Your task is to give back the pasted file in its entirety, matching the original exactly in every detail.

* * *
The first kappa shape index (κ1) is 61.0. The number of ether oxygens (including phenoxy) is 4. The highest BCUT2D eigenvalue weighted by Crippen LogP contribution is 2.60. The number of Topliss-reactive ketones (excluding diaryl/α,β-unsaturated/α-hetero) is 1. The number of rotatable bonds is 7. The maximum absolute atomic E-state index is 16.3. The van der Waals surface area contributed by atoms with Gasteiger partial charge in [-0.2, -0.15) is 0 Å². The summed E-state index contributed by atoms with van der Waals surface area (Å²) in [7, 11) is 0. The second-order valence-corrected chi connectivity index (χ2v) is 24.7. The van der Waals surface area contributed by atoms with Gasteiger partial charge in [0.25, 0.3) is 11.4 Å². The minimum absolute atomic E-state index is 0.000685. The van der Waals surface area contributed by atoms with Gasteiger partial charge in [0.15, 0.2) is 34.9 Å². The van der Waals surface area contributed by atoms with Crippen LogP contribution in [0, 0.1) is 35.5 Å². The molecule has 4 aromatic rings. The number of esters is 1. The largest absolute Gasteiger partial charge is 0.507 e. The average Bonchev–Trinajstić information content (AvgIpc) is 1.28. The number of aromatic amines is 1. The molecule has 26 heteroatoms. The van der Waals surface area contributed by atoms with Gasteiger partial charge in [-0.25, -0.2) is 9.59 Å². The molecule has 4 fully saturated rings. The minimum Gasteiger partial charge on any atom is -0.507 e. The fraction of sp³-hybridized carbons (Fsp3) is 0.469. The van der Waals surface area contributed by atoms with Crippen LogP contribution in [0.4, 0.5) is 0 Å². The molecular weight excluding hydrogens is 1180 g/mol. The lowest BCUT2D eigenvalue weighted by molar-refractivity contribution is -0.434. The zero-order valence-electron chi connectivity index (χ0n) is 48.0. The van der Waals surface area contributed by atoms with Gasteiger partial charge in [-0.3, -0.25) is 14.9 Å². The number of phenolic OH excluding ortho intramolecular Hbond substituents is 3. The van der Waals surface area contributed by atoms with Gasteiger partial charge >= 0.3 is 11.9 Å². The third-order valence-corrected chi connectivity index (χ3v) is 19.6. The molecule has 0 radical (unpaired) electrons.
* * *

The first kappa shape index (κ1) is 61.0. The number of ether oxygens (including phenoxy) is 4. The highest BCUT2D eigenvalue weighted by Crippen LogP contribution is 2.60. The number of Topliss-reactive ketones (excluding diaryl/α,β-unsaturated/α-hetero) is 1. The number of rotatable bonds is 7. The maximum absolute atomic E-state index is 16.3. The van der Waals surface area contributed by atoms with Gasteiger partial charge in [-0.2, -0.15) is 0 Å². The summed E-state index contributed by atoms with van der Waals surface area (Å²) in [7, 11) is 0. The second-order valence-corrected chi connectivity index (χ2v) is 24.7. The van der Waals surface area contributed by atoms with Gasteiger partial charge in [0.25, 0.3) is 11.4 Å². The minimum absolute atomic E-state index is 0.000685. The van der Waals surface area contributed by atoms with Gasteiger partial charge in [0.15, 0.2) is 34.9 Å². The van der Waals surface area contributed by atoms with Crippen LogP contribution in [0, 0.1) is 35.5 Å². The molecule has 4 aromatic rings. The number of esters is 1. The largest absolute Gasteiger partial charge is 0.507 e. The average Bonchev–Trinajstić information content (AvgIpc) is 1.28. The number of aromatic amines is 1. The molecule has 26 heteroatoms. The van der Waals surface area contributed by atoms with Gasteiger partial charge in [-0.25, -0.2) is 9.59 Å². The molecule has 4 fully saturated rings. The minimum Gasteiger partial charge on any atom is -0.507 e. The fraction of sp³-hybridized carbons (Fsp3) is 0.469. The van der Waals surface area contributed by atoms with Crippen LogP contribution in [0.4, 0.5) is 0 Å². The molecular weight excluding hydrogens is 1180 g/mol. The lowest BCUT2D eigenvalue weighted by molar-refractivity contribution is -0.434. The zero-order valence-electron chi connectivity index (χ0n) is 48.0. The van der Waals surface area contributed by atoms with Gasteiger partial charge in [-0.3, -0.25) is 14.9 Å². The number of phenolic OH excluding ortho intramolecular Hbond substituents is 3. The van der Waals surface area contributed by atoms with Gasteiger partial charge >= 0.3 is 11.9 Å². The third-order valence-corrected chi connectivity index (χ3v) is 19.6. The molecule has 0 radical (unpaired) electrons.